We Created A Quiz On Punctuation
What's so important about punctuation? As court reporters, aren't we merely writing down what other people say? While it is true that we are taking down the spoken word, it is also equally true that a large portion of 'taking down the spoken word' includes punctuating.
Let's say you have the following run-on sentence:
And then I walked to the park and the dog bit my leg well not right away but pretty soon after I got there I saw the dog and he came running over to me but then I started to back up and he stopped and then I stopped and then from out of nowhere this other dog came over and then ...
You can see from the sentence above that proper punctuation will be the difference between jibberish and meaningful thoughts. If I were to come across a sentence like that (God forbid), I would use my Super Simple Rule of Punctuation which is to place a period as soon as there is a complete thought. I do this to make my life simpler and to get the job done sooner and -- last but not least -- to produce well-punctuated sentences:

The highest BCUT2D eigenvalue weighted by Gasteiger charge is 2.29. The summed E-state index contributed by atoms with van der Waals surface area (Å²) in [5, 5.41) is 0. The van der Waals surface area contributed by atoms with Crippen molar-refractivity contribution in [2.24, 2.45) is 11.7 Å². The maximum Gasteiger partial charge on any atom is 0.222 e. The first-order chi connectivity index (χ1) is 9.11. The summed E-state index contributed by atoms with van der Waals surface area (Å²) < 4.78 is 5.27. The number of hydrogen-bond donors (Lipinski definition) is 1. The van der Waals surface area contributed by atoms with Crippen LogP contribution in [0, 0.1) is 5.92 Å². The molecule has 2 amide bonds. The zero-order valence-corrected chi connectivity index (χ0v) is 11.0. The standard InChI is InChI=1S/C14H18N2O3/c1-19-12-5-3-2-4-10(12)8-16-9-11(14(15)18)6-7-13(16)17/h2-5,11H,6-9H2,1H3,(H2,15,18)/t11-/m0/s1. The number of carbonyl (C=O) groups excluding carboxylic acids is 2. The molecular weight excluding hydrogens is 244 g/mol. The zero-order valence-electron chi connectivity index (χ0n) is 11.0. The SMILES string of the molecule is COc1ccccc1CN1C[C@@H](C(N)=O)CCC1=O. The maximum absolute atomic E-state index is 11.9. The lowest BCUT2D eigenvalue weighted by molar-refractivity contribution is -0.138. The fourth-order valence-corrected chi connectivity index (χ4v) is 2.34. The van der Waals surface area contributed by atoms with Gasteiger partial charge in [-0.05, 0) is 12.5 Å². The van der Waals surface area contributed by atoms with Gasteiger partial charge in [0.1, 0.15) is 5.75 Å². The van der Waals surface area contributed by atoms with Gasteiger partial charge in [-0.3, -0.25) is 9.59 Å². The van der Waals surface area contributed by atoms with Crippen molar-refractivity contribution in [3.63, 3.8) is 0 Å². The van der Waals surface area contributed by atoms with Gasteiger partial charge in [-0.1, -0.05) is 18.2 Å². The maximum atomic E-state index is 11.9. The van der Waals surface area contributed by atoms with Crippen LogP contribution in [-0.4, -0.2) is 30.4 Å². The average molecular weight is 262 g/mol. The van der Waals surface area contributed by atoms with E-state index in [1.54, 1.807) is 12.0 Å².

I might punctuate it like this:
And then I walked to the park. And the dog bit my leg. Well not right away, but pretty soon after I got there, I saw the dog. And he came running over to me. But then I started to back up. And he stopped. And then I stopped. And then from out of nowhere this other dog came over. And then ...
You see, I punctuated that sentence with periods and only a few commas. Remember, the Super Simple Rule of Punctuation says that as soon as the complete thought is there, slam down a period. And do this no matter what the next sentence starts with. You'll notice that some of the sentences now start with and or but. I do not care. Some people do, I don't.
Anyway, I wrote all of that as an introduction to my newest quiz on punctuating. Here is it is: Punctuation for Court Reporters. Enjoy!
Tuesday, September 15, 2009